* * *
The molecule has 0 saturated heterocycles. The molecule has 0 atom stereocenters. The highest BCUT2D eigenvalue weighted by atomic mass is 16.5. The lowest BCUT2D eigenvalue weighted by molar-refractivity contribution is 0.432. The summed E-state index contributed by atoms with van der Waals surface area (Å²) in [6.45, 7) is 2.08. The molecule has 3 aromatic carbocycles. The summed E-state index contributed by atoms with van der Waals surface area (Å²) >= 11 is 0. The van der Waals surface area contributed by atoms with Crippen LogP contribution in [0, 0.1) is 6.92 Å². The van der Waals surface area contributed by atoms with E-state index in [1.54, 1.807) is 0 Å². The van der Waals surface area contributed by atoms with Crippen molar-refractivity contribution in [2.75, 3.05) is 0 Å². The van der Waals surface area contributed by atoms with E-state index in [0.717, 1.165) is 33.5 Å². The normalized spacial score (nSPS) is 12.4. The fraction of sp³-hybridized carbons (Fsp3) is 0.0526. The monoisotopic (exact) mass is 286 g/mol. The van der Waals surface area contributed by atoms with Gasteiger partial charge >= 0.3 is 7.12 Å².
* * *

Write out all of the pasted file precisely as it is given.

The molecule has 0 saturated heterocycles. The molecule has 0 atom stereocenters. The highest BCUT2D eigenvalue weighted by atomic mass is 16.5. The lowest BCUT2D eigenvalue weighted by molar-refractivity contribution is 0.432. The summed E-state index contributed by atoms with van der Waals surface area (Å²) in [6.45, 7) is 2.08. The molecule has 3 aromatic carbocycles. The summed E-state index contributed by atoms with van der Waals surface area (Å²) >= 11 is 0. The van der Waals surface area contributed by atoms with Crippen LogP contribution in [0, 0.1) is 6.92 Å². The van der Waals surface area contributed by atoms with E-state index in [1.54, 1.807) is 0 Å². The van der Waals surface area contributed by atoms with Crippen molar-refractivity contribution in [2.75, 3.05) is 0 Å². The van der Waals surface area contributed by atoms with E-state index in [0.717, 1.165) is 33.5 Å². The normalized spacial score (nSPS) is 12.4. The fraction of sp³-hybridized carbons (Fsp3) is 0.0526. The monoisotopic (exact) mass is 286 g/mol. The van der Waals surface area contributed by atoms with Gasteiger partial charge >= 0.3 is 7.12 Å².